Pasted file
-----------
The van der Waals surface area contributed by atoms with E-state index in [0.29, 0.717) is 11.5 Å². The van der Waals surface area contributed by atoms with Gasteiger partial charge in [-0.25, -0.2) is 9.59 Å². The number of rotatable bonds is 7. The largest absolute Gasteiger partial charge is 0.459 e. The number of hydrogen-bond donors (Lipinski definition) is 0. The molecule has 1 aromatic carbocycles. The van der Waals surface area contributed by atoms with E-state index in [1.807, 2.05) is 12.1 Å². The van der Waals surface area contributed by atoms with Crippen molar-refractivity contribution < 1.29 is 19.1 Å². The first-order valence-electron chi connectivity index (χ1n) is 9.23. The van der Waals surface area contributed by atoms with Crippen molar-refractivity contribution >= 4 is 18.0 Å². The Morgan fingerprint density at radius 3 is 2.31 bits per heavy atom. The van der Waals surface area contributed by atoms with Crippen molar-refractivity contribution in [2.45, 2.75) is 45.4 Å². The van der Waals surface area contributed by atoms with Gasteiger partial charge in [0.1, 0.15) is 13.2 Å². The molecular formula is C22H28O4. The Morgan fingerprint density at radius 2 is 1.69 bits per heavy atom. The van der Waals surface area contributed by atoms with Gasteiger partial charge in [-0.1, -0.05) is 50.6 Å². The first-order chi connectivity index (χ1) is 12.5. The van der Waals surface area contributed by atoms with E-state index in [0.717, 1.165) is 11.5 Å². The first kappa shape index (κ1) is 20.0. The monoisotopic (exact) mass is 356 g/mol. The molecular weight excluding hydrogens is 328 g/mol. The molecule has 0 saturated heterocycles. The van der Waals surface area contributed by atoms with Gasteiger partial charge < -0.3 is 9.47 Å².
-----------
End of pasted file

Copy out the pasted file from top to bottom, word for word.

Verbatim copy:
The van der Waals surface area contributed by atoms with E-state index in [0.29, 0.717) is 11.5 Å². The van der Waals surface area contributed by atoms with Gasteiger partial charge in [-0.25, -0.2) is 9.59 Å². The number of rotatable bonds is 7. The largest absolute Gasteiger partial charge is 0.459 e. The number of hydrogen-bond donors (Lipinski definition) is 0. The molecule has 1 aromatic carbocycles. The van der Waals surface area contributed by atoms with E-state index in [1.807, 2.05) is 12.1 Å². The van der Waals surface area contributed by atoms with Crippen molar-refractivity contribution < 1.29 is 19.1 Å². The first-order valence-electron chi connectivity index (χ1n) is 9.23. The van der Waals surface area contributed by atoms with Crippen molar-refractivity contribution >= 4 is 18.0 Å². The Morgan fingerprint density at radius 3 is 2.31 bits per heavy atom. The van der Waals surface area contributed by atoms with Crippen molar-refractivity contribution in [2.45, 2.75) is 45.4 Å². The van der Waals surface area contributed by atoms with Gasteiger partial charge in [0.1, 0.15) is 13.2 Å². The molecular formula is C22H28O4. The Morgan fingerprint density at radius 2 is 1.69 bits per heavy atom. The van der Waals surface area contributed by atoms with Gasteiger partial charge in [-0.1, -0.05) is 50.6 Å². The first-order chi connectivity index (χ1) is 12.5. The van der Waals surface area contributed by atoms with E-state index in [0.717, 1.165) is 11.5 Å². The first kappa shape index (κ1) is 20.0. The monoisotopic (exact) mass is 356 g/mol. The molecular weight excluding hydrogens is 328 g/mol. The molecule has 0 saturated heterocycles. The van der Waals surface area contributed by atoms with Gasteiger partial charge < -0.3 is 9.47 Å².